Plug-in Power
The bundled content has been expanded and version 8 sees the return of Quadrafuzz, a now much more comprehensive four-band distortion unit with delay for dirtying up your tracks. VST Bass Amp delivers a collection of new amps, cabs and stompboxes, and there are new versions of the de-esser, multiband compressor, tuner, multiband expander and envelope shaper plug-ins.

On the instrument side there’s Groove Agent SE 4 Acoustic Agent, Allen Morgan’s Rock Pop construction kits, and all the other existing tools such as Retrologue, Padshop, HALion Sonic SE2 and LoopMash 2. VST Connect SE3, the online collaboration system, is also bundled and much better integrated into Cubase itself, meaning recording audio and MIDI over the internet is quicker and easier than before.

Cubase 8 feels like a really significant update, and covers a lot of ground in what it improves and adds. The software feels slicker, faster and more professional, fully deserving of the new Pro name. Workflow is better, as are compositional tools, plug-in management and operation and mixing. There’s a lot of stuff such as Render In-Place, better automation and direct routing that you didn’t necessarily miss in 7.5 but you definitely would now if you went back. None of this would mean as much if it had impacted on usability or performance, but remarkably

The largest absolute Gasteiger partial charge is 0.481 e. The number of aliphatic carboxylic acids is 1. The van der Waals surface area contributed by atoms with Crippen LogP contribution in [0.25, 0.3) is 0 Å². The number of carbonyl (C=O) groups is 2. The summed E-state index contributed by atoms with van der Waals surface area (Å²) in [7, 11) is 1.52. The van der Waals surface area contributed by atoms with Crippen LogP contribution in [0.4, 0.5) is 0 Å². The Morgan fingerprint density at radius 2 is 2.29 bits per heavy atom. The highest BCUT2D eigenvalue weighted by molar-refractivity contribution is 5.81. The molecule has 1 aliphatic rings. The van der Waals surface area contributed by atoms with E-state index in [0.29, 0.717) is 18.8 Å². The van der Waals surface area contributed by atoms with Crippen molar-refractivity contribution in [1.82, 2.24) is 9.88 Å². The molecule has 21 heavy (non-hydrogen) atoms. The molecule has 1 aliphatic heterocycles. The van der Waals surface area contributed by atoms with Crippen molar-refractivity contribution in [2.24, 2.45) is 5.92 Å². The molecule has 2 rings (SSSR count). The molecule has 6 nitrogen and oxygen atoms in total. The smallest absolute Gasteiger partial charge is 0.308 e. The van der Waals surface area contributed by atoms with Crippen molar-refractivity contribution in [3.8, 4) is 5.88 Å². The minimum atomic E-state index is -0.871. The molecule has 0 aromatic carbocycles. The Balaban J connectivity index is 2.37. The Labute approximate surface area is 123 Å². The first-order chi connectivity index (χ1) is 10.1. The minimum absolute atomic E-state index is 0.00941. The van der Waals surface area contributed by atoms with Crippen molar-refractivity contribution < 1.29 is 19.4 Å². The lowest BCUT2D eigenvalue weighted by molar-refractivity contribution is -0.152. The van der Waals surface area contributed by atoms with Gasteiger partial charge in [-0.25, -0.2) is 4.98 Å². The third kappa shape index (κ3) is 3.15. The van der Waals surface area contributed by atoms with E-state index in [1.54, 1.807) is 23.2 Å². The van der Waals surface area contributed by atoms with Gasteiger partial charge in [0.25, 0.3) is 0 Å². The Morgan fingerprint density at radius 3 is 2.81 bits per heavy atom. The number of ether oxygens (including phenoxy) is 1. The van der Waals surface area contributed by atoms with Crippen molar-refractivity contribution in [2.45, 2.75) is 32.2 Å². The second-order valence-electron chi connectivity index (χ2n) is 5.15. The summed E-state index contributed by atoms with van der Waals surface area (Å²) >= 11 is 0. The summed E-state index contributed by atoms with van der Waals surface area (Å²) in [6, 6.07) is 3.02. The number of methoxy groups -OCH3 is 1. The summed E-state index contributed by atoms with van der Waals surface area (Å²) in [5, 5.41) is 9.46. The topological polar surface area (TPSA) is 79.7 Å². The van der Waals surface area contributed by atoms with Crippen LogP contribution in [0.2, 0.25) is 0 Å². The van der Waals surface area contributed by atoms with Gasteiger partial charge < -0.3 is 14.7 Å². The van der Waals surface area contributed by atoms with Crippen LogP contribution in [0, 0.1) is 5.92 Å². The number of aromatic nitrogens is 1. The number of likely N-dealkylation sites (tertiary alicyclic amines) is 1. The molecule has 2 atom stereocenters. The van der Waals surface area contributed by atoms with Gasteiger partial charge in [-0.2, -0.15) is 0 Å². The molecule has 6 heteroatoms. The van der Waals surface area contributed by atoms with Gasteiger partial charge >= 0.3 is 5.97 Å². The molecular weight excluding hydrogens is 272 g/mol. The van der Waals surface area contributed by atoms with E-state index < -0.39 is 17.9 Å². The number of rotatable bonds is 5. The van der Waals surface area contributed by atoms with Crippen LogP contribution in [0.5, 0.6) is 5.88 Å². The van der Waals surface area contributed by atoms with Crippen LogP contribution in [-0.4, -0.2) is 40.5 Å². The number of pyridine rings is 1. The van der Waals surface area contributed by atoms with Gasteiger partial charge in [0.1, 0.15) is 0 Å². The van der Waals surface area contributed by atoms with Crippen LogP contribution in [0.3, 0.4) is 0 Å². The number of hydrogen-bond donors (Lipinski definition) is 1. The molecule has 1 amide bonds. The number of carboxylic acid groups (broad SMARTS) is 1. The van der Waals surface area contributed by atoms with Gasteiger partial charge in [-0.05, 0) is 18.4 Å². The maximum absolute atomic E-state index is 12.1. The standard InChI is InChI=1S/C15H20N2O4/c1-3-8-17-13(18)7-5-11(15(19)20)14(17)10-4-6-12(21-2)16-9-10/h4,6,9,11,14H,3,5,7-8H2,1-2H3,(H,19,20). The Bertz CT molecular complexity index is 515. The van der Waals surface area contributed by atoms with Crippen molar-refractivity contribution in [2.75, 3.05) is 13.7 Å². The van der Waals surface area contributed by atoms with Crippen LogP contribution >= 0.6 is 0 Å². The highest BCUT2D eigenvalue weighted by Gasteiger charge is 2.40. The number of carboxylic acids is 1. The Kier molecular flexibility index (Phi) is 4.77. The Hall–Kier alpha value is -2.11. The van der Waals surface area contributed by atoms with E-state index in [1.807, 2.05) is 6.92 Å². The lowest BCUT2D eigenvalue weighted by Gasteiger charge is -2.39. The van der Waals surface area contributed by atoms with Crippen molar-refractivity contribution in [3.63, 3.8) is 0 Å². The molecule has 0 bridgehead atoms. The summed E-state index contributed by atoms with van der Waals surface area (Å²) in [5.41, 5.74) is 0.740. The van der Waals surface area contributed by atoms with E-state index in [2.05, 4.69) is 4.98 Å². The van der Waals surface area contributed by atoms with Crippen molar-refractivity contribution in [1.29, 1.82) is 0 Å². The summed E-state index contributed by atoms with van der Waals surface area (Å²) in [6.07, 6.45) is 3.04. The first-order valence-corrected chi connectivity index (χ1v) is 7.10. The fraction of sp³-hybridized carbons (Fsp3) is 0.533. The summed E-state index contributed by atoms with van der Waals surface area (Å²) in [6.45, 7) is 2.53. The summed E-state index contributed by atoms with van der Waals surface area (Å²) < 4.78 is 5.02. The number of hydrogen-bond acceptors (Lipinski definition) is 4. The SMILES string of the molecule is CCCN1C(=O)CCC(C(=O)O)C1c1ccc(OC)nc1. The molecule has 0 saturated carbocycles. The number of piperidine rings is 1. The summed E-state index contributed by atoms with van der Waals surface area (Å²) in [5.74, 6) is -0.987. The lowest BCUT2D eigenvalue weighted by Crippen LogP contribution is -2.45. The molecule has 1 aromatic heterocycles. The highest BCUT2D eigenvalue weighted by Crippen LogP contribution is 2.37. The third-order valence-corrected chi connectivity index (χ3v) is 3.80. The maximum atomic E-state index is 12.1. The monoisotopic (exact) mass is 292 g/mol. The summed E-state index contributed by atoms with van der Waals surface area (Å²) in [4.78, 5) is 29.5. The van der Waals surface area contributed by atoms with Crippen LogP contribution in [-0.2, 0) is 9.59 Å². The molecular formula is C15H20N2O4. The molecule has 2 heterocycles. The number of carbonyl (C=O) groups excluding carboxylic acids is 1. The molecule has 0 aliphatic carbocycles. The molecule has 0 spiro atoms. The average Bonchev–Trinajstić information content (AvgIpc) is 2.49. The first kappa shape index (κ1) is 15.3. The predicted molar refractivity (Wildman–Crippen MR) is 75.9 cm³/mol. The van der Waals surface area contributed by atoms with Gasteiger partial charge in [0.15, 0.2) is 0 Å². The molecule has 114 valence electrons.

Steinberg has managed to improve both: markedly in the case of performance. Moves towards a more unified interface are encouraging, as there can still be some window juggling even if window management is better, especially on the PC.

This is one of the relatively rare occasions when even those on the last version will gain an awful lot of excellent functionality by upgrading, and that cost is relatively small.